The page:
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Want a payment on account: does the budget help?


MachInnes v Gross [2017] 2 Costs LO 235 Coulson J

The approved budget is the appropriate starting point for the calculation of any interim payment on account of costs. Where there is an approved or agreed costs budget, when costs are assessed on a standard basis at the end of the case, the court will not depart from it, unless satisfied that there is a good reason to do so.

“The significance of this rule cannot be [over] stated. It means that when costs are assessed, the costs judge will start with the figure in the approved costs budget.…… One of the main benefits to be gained from the increased work for the parties (and for the court) in undertaking the detailed costs management exercise at the outset of the case is the fact that, at its conclusion, there will be a large amount of certainty as to what the likely costs recovery will be. One consequence is that, for the purposes of calculating the interim payment on account of costs, the starting point will almost always be the payee’s approved costs budget. Another consequence is that the court assessing the interim figure cannot ignore the fact that, as here, there may have been significant expenditure on costs by the payee above the budget figure ….. Any increase is a matter for the cost judge and the relatively onerous burden of recovering more than the budget is on the payee [emphasis added]”.[see paras 25-26].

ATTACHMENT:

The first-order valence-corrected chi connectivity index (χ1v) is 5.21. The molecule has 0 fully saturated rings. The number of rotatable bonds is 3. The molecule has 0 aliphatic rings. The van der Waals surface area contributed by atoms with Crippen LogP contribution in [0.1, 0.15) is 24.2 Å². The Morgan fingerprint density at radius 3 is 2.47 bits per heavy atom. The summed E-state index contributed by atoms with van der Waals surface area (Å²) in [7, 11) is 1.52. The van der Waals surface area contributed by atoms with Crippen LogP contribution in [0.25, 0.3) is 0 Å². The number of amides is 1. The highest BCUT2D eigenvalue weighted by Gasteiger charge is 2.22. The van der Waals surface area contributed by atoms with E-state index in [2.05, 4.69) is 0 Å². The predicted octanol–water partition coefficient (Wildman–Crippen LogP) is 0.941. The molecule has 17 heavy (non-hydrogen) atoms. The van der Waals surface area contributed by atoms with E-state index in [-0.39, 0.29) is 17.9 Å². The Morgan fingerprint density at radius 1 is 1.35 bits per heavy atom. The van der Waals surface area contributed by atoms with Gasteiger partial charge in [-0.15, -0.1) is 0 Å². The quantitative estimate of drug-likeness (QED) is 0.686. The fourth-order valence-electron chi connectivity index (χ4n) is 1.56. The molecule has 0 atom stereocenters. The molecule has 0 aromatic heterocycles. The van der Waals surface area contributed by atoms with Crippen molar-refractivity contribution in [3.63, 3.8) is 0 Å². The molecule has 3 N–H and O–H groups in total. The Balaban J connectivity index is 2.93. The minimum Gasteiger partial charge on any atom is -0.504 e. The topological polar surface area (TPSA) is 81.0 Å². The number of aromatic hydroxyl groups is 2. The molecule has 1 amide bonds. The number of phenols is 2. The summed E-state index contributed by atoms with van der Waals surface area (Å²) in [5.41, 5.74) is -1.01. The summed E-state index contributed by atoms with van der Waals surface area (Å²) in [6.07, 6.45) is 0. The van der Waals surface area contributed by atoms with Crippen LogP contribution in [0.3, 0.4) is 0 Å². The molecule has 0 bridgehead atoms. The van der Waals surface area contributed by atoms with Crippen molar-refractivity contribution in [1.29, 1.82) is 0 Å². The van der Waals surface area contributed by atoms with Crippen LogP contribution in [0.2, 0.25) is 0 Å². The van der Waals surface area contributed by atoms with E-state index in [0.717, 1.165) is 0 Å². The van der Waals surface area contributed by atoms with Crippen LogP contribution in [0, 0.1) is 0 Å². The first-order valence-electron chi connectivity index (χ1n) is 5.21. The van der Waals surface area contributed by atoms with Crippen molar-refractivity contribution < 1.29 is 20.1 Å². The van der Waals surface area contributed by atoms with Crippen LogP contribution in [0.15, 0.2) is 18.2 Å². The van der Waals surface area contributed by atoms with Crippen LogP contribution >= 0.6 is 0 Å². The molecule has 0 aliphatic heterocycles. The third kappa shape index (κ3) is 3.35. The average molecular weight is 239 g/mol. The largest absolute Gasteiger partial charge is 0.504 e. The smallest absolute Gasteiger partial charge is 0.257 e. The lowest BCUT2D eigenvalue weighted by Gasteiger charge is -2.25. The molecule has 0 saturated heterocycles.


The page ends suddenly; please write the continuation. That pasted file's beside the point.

See too Car Giant. Paragraph 41. Approved budget for defendant was £110,000 who had a costs order in its favour under Part 36, but be set off against that were adverse costs of the claimant….

”I cannot imagine that Car Giant will recover more than £25,000 in respect of its recovery of 50% to 7 May 2014. There will of course be interest payable which will affect these figures. Nevertheless, it would seem to me that a reasonable sum on account of costs would be 80% of £85,000, i.e. £68,000 and I will direct that Car Giant pays that sum…. within 14 days…”

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